Last-minute candidate in Singapore elections gives it a try

Reading Time: 2 minutes
NejiFB
Mr Samir’s Facebook campaign

It was a big surprise for many when Samir Salim Neji, 45, showed up last week to register as electoral candidate in Singapore’s Bukit Batok constituency, a vibrant neighbourhood in the west of the city state known for shopping malls and tech centers.

His action somehow disturbed the tranquility of what was expected to become a straightforward showdown in the district between the People’s Action Party’s David Ong and the Singapore Democratic Party’s Sadasivam Veriyah in the polls to be held this Friday, September 11.

Mr Samir, who contests as an independent candidate, is unknown in the political space and has not revealed much of his programme as of now other than he wants to “represent the interests of Singapore’s new citizens” and the government to weigh people’s “happiness” and “stress levels” whenever it considers a new policy.

#happinessfirst: Mr Samir's campaign for Bukit Batok
#happinessfirst: On the campaign trail in Bukit Batok

He started campaigning on social media last week, using mainly Facebook presence and Twitter. He also started walkabouts across his district “to have chats with residents,” he says.

“Had been tough, racing against time. It’s my 52nd block…. door to door… Meeting lots of my neighbourhood… Refreshing, learning… Thank you,” he reported on September 8 on his Facebook page.

Mr Samir originates from India’s southern Kerala province where he obtained a Bachelor’s degree in engineering from the University of Kerala in 1993 and a Master’s degree in business administration in 1996 and started focusing on information technology. After arriving in Singapore in 1997, he worked at various tech companies such as Atos Origin, was IT consultant, launched his own start-ups and today is Managing Director Asia-Pacific for US-based business software company Anaplan, a young company that sees itself as contender to IBM, Oracle and SAP in the enterprise software space. Mr Samir became Singapore citizen in 2000.

Given that background, Mr Samir says that one of his political goals is to better allocate finances to start-ups in Singapore “in order to re-energise the nation.” He would advocate a “start-up village” in Bukit Batok with the vision to encourage entrepreneurs and create more jobs and employment in a bid to change Singapore’s industry structure away from government-linked companies to innovative start-ups, obviously with Silicon Valley as a role model in mind. Such ideas have been suggested before as Singapore seeks a new growth formula by positioning itself, among other measures, to become “Asia’s start-up hub.”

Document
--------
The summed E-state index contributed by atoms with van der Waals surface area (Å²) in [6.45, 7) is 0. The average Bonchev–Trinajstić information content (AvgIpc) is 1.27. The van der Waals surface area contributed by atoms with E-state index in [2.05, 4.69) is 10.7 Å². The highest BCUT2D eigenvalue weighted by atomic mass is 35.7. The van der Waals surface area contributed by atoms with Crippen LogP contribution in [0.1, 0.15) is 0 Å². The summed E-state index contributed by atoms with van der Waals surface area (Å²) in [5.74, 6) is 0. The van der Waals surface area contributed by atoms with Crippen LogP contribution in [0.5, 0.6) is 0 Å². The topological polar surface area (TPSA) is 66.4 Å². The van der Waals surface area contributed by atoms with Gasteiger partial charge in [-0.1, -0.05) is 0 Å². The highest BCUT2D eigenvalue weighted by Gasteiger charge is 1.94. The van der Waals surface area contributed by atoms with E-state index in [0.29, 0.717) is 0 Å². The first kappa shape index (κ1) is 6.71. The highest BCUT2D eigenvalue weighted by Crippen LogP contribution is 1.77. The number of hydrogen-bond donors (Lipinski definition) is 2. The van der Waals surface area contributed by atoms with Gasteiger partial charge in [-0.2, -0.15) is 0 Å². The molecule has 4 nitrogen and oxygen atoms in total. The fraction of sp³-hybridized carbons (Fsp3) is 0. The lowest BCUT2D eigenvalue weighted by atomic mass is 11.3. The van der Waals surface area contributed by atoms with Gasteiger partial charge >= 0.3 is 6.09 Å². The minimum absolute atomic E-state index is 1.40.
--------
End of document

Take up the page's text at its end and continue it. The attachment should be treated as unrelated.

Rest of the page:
His candidacy has been met with some criticism in the social media space as Singapore’s political ecosystem is not used to political self-starters and the boundaries are normally well-defined. However, in the recent past, the long-ruling People’s Action Party has begun facing challenges, and this year’s poll is the first since 1965 where every seat in parliament is being contested. Particularly the center-left Worker’s Party has turned into a strong challange for the conservative People’s Action Party.

Han Hui Hui
The only other independent candidate in Singapore’s elections is social activist Han Hui Hui

There is also another independent candidate, Han Hui Hui, a social activist of Chinese descent who runs in the southern Radin Mas constituency, an area with large public housing complexes.

While there have been no indications that the two independent candidates also hope to score within their ethnicities, it is likely that a lot of Singaporeans of Indian descent might find Mr. Samir electable. He has, however, not presented a social agenda as of yet on issues such as expensive housing and otherwise high living costs in the city state, something that is of increasing concern for a growing part of Singapore’s aging population.

 

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Reading Time: 2 minutes

Mr Samir’s Facebook campaign